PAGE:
I first came across In-Deep when I met Emma and Colin Chapman earlier in the summer. Colin’s own story is a compelling one: a former rough sleeper in Westminster, where he became friends with the elderly and local residents who were kind enough to help him.
After overcoming his own problems, Colin wanted to do something for the community that helped him when he needed it. This became the In-Deep Community Task Force.
In-Deep is now a registered charity that works with those on low incomes in the inner-city boroughs of Westminster and Lambeth: those with no family, or family that live far away.
A fan of the grass-roots approach, I wanted to help those in my own borough who are often overlooked by their communities, ignored by those around them, going without the help they really need because it’s so hard to find.
With a group of volunteers in a community hall on Grosvenor Estate, Pimlico, In-Deep tackles isolation, poverty and social exclusion. In-Deep has two focuses: the elderly and children with special needs.
Age ain’t nothing but a number
More than 1m older people say they go a month without speaking to a friend, family member or neighbour. As an ageing society it’s likely that more and more of us will feel the strain later in life. One report states that by 2033, 1.1m older people will need care from their families, a 60% increase from now, while there’ll only be 20% more people able to care for them (us).
We will all be old one day, and often those in the later years of their lives don’t have the friends and family close enough to spend time with and talk to. In-Deep attempts to tackle this through group choir, raffles, beauty treatments, and providing hot lunches (such as the one I took part in).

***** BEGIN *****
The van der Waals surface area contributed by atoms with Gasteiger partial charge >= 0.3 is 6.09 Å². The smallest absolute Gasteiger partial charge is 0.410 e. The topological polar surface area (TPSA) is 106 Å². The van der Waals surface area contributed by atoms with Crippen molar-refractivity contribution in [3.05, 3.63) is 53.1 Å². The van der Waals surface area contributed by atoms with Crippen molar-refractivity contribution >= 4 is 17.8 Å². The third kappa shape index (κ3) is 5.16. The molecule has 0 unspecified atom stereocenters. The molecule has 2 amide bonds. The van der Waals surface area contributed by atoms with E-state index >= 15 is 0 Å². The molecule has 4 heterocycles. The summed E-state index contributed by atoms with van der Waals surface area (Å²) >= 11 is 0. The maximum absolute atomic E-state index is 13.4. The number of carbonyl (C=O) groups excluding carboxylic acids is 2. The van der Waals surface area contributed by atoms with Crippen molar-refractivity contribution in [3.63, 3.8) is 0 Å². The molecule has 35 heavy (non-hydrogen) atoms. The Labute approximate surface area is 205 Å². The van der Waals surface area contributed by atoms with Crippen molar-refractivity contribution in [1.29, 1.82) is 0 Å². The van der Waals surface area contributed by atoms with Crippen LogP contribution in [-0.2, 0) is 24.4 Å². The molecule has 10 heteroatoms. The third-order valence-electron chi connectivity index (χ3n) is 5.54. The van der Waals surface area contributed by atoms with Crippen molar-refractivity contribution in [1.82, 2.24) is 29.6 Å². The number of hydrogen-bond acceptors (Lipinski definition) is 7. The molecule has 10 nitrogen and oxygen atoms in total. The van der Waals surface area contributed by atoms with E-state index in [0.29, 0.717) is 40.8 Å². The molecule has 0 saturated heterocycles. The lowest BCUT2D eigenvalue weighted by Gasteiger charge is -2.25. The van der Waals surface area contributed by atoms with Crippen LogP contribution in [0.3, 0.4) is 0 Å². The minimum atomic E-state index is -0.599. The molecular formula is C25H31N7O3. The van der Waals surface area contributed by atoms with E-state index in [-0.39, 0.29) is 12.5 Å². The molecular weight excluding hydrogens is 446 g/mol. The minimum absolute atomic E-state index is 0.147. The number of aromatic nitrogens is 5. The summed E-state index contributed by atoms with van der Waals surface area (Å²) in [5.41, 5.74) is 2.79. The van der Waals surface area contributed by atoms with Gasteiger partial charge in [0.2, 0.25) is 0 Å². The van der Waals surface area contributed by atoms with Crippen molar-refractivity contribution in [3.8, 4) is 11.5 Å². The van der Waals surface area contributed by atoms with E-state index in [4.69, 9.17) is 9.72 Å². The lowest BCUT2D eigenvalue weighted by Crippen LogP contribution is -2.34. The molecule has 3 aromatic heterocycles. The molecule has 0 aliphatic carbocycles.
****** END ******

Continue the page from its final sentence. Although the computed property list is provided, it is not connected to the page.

I am music
In-Deep also provides musical therapy for children aged 5–13 with special needs and learning difficulties. This helps the children develop mentally, emotionally and physically. It also helps parents — who may often feel alone and overwhelmed — connect with those in similar situations.
One in a million
Growing up with a brother with Asperger’s has given me insight into how hard support can be to find. I’ve come to realise how little assistance there can be and how few opportunities are available. Seeing how far my brother has come and how hard he’s worked to overcome his difficulties makes me proud to call Ralph my brother.
We need a resolution
Really, every London borough needs multiple Emmas and Colins. Everybody should have access to a friendly face, hot food, music, and somebody to ask them how they are.
It really is easy to fall on hard times with little support. Leaving work or losing a job, death or sickness, disability and illness — it can happen to us all.
Even easier is it to be left feeling lonely and vulnerable, which itself can lead to depression and a decline in both mental wellbeing and physical health.
Nobody is immune to loneliness, and one day any one of us could find ourselves in a difficult situation through no fault of our own.
But, nobody needs to feel like they’re in too deep.
Are you that somebody?
My day at In-Deep was for the weekly Over 50s Luncheon. My work primarily consisted of helping prepare and serve the food to a fun and entertaining group.
It was an enjoyable afternoon spent with good people. At the end, I was told I’d made some fans, who asked if and when I’d be returning.
I’m heading down to help again this November. Who’s coming?